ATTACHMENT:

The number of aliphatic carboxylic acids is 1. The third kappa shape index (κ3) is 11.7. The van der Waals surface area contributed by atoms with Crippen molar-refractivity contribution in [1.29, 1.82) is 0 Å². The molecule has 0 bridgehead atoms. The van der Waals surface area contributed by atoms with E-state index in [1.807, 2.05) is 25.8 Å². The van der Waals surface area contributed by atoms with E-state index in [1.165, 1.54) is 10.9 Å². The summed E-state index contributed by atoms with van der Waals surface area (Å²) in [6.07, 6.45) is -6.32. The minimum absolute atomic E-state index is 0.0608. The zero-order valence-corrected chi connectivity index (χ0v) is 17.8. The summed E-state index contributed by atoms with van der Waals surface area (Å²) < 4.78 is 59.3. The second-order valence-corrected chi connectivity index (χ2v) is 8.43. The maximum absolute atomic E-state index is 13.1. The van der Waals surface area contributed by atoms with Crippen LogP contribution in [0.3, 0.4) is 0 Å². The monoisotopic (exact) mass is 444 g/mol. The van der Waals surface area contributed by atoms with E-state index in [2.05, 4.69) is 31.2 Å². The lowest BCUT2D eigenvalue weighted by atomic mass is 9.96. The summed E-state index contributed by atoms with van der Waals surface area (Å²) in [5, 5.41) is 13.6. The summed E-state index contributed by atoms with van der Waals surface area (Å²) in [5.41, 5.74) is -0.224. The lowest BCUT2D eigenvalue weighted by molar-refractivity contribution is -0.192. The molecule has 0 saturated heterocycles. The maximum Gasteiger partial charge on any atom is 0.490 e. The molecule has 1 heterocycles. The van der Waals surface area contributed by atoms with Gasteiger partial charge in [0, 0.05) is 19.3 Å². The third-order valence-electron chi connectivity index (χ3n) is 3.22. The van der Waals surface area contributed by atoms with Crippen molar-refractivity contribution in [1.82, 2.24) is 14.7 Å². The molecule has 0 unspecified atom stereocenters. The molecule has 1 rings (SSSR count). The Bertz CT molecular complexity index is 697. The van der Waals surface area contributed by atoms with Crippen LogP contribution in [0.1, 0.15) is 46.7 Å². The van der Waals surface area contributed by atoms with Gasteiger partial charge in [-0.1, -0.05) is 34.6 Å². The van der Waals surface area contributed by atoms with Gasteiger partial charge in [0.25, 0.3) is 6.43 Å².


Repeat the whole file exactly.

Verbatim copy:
The number of aliphatic carboxylic acids is 1. The third kappa shape index (κ3) is 11.7. The van der Waals surface area contributed by atoms with Crippen molar-refractivity contribution in [1.29, 1.82) is 0 Å². The molecule has 0 bridgehead atoms. The van der Waals surface area contributed by atoms with E-state index in [1.807, 2.05) is 25.8 Å². The van der Waals surface area contributed by atoms with E-state index in [1.165, 1.54) is 10.9 Å². The summed E-state index contributed by atoms with van der Waals surface area (Å²) in [6.07, 6.45) is -6.32. The minimum absolute atomic E-state index is 0.0608. The zero-order valence-corrected chi connectivity index (χ0v) is 17.8. The summed E-state index contributed by atoms with van der Waals surface area (Å²) < 4.78 is 59.3. The second-order valence-corrected chi connectivity index (χ2v) is 8.43. The maximum absolute atomic E-state index is 13.1. The van der Waals surface area contributed by atoms with Crippen LogP contribution in [0.3, 0.4) is 0 Å². The monoisotopic (exact) mass is 444 g/mol. The van der Waals surface area contributed by atoms with E-state index in [2.05, 4.69) is 31.2 Å². The lowest BCUT2D eigenvalue weighted by atomic mass is 9.96. The summed E-state index contributed by atoms with van der Waals surface area (Å²) in [5, 5.41) is 13.6. The summed E-state index contributed by atoms with van der Waals surface area (Å²) in [5.41, 5.74) is -0.224. The lowest BCUT2D eigenvalue weighted by molar-refractivity contribution is -0.192. The molecule has 0 saturated heterocycles. The maximum Gasteiger partial charge on any atom is 0.490 e. The molecule has 1 heterocycles. The van der Waals surface area contributed by atoms with Gasteiger partial charge in [0, 0.05) is 19.3 Å². The third-order valence-electron chi connectivity index (χ3n) is 3.22. The van der Waals surface area contributed by atoms with Crippen molar-refractivity contribution in [1.82, 2.24) is 14.7 Å². The molecule has 0 unspecified atom stereocenters. The molecule has 1 rings (SSSR count). The Bertz CT molecular complexity index is 697. The van der Waals surface area contributed by atoms with Crippen LogP contribution in [0.1, 0.15) is 46.7 Å². The van der Waals surface area contributed by atoms with Gasteiger partial charge in [-0.1, -0.05) is 34.6 Å². The van der Waals surface area contributed by atoms with Gasteiger partial charge in [0.25, 0.3) is 6.43 Å².